There’s an underlying belief that interim releases are merely disappointing cash-ins comprised mostly of filler and cast-off material. A strong title track usually followed by cover versions, demo versions, live cuts or songs simply not worthy to make it onto a full length record. A theory to which Hollywood based five piece Black Veil Brides clearly do not subscribe.
Nearly forty years have passed since vocalist Ian Astbury and guitarist Billy Duffy first teamed together, settling on the moniker of The Cult for their musical entwinement, and, while it has been a partnership that has to endure critical and commercial highs and lows, come 2022, and Under The Midnight Sun (Black Hill) their eleventh album, the epithet that class is permanent has rarely rung so true. Continue reading →
Since relaunching Bush in 2010, the Gavin Rossdale and Chris Traynor partnership (Traynor taking on the right-hand role in the band once Rossdale resumed performing under the Bush banner in the stead of the retired Nigel Pulsford) have, in an understated way, added to the band’s legacy, producing five albums, and a slew of consistently decent tunes.
With an understated class that is a prevalent trait that underpins the second album from No Devotion, a collective featuring Geoff Rickly (Thursday) and Lee Gaze and Stu Richardson (ex-lostprophets), ‘Starlings’ is the gentle breath of life that ushers the album in; lush swathes of synths underpinning an emotive and earnest chorus that could have been taken from the Deftones more reflective moments. Rickly sets a stall out espousing vulnerable confidence and exceptional quality from the outset, before second track ‘No Oblivion’ shows the other side of the bands arsenal with synth motifs dancing around guitars and quasi-industrial beats, and nods to Nine Inch Nails in one of the more abrasive tunes.Continue reading →
The HU and their joyful rock laced with Mongolian folk condiments rode into our collective consciences with 2019’s brilliant The Gereg, establishing themselves immediately by managing to produce something new, yet simultaneously neither novelty nor cheesy despite its requisite ingredients. A skilful piece of musical chef-ery indeed. Second time around, the HU have sought to refine things a little, less bold in some of their choices, yet with an eye on producing something more palatable to more people now that the attention has been piqued.Continue reading →
It doesn’t seem more than a riff or two ago that Five Finger Death Punch was on the cusp of being the biggest thing in Metal (heavy, groove, mainstream or otherwise). The Wrong Side of Heaven… collectives weren’t even cooling in the racks before flying off the shelves, and the band’s touring ethic saw them upgrading on venue size each time around, building a reputation of power and excellence, and a setlist to shame all but the legends. Continue reading →
It feels like day 666 of blazing sun in the year of our dark lord 2022, as Satan’s domain continues to take control and roast our planet (climate change, what climate change?), yet finally, and oh so sweetly timed as we hit holiday season, in the words of The Undertones ‘Here Comes The Summer!’ And, boy, do we have the perfect sunshine accompaniment in the form of the beer-and-beach party punk rock of Beddy Rays and their self-titled, self-released debut. And the aforementioned Undertones smash isn’t a bad place to start in terms of the style and sound of this joyous album teaming, like rock pools with crustaceans, with ear-worms and great tunes. Continue reading →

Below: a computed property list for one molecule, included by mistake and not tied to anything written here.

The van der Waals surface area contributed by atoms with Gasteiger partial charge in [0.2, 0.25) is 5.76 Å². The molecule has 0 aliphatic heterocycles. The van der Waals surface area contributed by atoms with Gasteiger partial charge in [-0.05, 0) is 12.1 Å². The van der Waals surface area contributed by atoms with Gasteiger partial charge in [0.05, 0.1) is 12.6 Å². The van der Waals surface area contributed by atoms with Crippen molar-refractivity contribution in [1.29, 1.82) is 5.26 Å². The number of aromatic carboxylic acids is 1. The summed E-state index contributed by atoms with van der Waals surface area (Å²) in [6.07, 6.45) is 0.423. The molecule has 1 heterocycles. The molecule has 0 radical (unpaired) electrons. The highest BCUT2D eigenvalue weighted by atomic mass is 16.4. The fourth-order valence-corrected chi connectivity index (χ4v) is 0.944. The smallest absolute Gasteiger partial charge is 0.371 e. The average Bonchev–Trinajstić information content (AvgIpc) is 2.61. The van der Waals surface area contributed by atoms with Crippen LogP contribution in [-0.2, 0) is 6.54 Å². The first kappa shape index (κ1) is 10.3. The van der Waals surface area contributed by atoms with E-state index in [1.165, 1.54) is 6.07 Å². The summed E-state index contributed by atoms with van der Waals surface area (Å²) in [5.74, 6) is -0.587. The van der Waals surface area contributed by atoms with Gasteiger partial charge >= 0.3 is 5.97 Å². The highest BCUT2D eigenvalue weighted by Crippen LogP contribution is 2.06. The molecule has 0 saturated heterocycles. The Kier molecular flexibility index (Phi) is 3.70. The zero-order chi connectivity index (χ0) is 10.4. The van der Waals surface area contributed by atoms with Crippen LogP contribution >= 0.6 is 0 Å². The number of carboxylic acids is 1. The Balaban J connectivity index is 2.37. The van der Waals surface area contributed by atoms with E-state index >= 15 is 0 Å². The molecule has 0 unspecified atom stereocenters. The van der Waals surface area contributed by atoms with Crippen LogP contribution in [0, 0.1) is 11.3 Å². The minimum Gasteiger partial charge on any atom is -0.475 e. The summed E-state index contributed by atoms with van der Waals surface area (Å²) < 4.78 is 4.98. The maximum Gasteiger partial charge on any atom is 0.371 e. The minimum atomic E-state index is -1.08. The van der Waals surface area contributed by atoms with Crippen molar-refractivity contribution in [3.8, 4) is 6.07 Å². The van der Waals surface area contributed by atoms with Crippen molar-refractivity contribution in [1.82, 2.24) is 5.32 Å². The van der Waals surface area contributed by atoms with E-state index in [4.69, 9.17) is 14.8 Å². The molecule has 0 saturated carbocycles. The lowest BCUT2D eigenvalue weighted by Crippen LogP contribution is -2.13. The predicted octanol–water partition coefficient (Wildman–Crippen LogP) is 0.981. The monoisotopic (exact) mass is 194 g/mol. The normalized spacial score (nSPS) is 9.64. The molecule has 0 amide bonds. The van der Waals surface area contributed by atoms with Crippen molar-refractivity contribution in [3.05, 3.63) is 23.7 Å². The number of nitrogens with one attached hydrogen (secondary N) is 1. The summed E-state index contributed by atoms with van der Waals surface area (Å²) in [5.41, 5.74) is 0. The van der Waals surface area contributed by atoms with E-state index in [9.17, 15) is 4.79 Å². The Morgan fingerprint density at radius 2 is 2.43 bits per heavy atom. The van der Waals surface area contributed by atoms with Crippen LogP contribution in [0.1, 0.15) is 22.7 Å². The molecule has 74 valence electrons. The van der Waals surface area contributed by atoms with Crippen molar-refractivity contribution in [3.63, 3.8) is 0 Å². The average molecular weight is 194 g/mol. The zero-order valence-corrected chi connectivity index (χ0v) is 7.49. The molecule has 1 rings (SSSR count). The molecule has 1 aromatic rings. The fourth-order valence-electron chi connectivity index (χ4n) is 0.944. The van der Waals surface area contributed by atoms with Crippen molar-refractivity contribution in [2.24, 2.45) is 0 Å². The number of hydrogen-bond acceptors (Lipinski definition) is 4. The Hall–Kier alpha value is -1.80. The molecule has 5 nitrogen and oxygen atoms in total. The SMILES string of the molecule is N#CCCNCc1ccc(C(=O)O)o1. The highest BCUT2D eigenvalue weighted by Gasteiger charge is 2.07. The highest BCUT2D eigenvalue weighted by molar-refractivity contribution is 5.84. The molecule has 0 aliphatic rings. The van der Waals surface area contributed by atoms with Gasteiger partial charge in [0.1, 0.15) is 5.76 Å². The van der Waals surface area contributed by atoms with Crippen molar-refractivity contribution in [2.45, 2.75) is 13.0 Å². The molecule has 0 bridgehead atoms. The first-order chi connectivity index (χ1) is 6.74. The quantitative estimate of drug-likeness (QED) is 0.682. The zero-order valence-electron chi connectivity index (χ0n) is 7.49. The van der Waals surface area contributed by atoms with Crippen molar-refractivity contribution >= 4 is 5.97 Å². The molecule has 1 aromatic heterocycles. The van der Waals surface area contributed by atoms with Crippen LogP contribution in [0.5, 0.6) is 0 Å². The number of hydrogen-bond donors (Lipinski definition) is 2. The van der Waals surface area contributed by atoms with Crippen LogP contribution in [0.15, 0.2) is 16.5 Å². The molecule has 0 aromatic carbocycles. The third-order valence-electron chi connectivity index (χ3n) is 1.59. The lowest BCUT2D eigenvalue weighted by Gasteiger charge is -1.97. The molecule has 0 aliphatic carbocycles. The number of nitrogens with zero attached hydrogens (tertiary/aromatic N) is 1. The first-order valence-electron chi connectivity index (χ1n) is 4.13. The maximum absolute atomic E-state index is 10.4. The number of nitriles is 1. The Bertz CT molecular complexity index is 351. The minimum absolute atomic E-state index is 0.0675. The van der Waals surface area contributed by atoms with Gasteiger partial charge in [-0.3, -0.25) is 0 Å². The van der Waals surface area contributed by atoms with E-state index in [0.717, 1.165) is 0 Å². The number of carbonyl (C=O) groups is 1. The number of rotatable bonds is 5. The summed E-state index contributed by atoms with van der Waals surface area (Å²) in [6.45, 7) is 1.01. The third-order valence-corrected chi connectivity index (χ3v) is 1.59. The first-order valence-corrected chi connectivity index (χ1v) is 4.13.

Making it clear from the outset that vibrancy (and guitars) are a key element of their third album, Pale Waves kick off Unwanted (Dirty Hit) hurtling straight into a vocal and guitar-strummed combo two-line tease of what is to come throughout the album. While opening track ‘Lies’ may spend most of its run-time stripped down to a funking bass and drum pattern playing under Heather Baron-Gracie’s catchy vocal lines, it flashes enough of a smile to let us know the six-string grin is back. Continue reading →
Patience is a virtue. And, no, this isn’t some flippant or patronising reference to Oceans of Slumber “finally fulfilling the potential shown on their first album”, because they fulfilled that already from the off and especially on their third / self-titled release a couple of years ago. I mention it because the benefits and, yes, virtues of Starlight and Ash (Century Media) may not be immediately apparent. Continue reading →
The contradictions of crafting an album using the very technologies and processes the band had previously railed against are but one small element of the complicated and interesting layers that make up Artificial Devices, the self-released second full-length composition of London duo Andrei Alan (guitars/bass/programming) and Chris Bevan Lee (keys/vocals/programming) collectively known as The Ever Living (I promised myself no Mumm-ra comments, but here I am in the intro… I can’t help it, every time I see the band name…).